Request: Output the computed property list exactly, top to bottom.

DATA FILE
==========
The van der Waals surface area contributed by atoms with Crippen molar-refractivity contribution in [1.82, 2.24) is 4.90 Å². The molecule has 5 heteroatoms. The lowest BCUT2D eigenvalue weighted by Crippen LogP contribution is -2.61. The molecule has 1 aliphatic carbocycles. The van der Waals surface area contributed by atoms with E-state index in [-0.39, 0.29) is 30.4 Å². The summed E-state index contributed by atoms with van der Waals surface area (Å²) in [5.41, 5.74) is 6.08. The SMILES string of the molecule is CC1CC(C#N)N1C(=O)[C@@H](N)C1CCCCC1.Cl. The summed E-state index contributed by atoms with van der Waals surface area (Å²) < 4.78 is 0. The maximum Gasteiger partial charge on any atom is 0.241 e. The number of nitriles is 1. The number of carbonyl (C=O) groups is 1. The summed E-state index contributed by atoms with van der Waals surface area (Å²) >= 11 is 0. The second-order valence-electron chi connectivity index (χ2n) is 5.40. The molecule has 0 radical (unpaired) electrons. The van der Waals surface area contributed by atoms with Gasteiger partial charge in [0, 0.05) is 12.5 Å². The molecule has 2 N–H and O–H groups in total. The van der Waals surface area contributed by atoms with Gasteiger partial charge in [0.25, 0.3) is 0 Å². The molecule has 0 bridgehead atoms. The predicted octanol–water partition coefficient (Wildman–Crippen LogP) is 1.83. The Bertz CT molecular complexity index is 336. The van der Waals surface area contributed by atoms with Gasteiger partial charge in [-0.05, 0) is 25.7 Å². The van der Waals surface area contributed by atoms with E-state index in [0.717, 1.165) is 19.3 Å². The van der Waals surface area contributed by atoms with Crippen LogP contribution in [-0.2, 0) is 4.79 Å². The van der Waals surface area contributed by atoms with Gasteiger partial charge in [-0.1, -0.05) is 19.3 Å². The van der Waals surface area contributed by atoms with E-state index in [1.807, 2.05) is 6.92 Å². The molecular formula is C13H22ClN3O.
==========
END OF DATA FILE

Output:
The van der Waals surface area contributed by atoms with Crippen molar-refractivity contribution in [1.82, 2.24) is 4.90 Å². The molecule has 5 heteroatoms. The lowest BCUT2D eigenvalue weighted by Crippen LogP contribution is -2.61. The molecule has 1 aliphatic carbocycles. The van der Waals surface area contributed by atoms with E-state index in [-0.39, 0.29) is 30.4 Å². The summed E-state index contributed by atoms with van der Waals surface area (Å²) in [5.41, 5.74) is 6.08. The SMILES string of the molecule is CC1CC(C#N)N1C(=O)[C@@H](N)C1CCCCC1.Cl. The summed E-state index contributed by atoms with van der Waals surface area (Å²) < 4.78 is 0. The maximum Gasteiger partial charge on any atom is 0.241 e. The number of nitriles is 1. The number of carbonyl (C=O) groups is 1. The summed E-state index contributed by atoms with van der Waals surface area (Å²) >= 11 is 0. The second-order valence-electron chi connectivity index (χ2n) is 5.40. The molecule has 0 radical (unpaired) electrons. The van der Waals surface area contributed by atoms with Gasteiger partial charge in [0, 0.05) is 12.5 Å². The molecule has 2 N–H and O–H groups in total. The van der Waals surface area contributed by atoms with Gasteiger partial charge in [0.25, 0.3) is 0 Å². The molecule has 0 bridgehead atoms. The predicted octanol–water partition coefficient (Wildman–Crippen LogP) is 1.83. The Bertz CT molecular complexity index is 336. The van der Waals surface area contributed by atoms with Gasteiger partial charge in [-0.05, 0) is 25.7 Å². The van der Waals surface area contributed by atoms with E-state index in [0.717, 1.165) is 19.3 Å². The van der Waals surface area contributed by atoms with Crippen LogP contribution in [-0.2, 0) is 4.79 Å². The van der Waals surface area contributed by atoms with Gasteiger partial charge in [-0.1, -0.05) is 19.3 Å². The van der Waals surface area contributed by atoms with E-state index in [1.807, 2.05) is 6.92 Å². The molecular formula is C13H22ClN3O.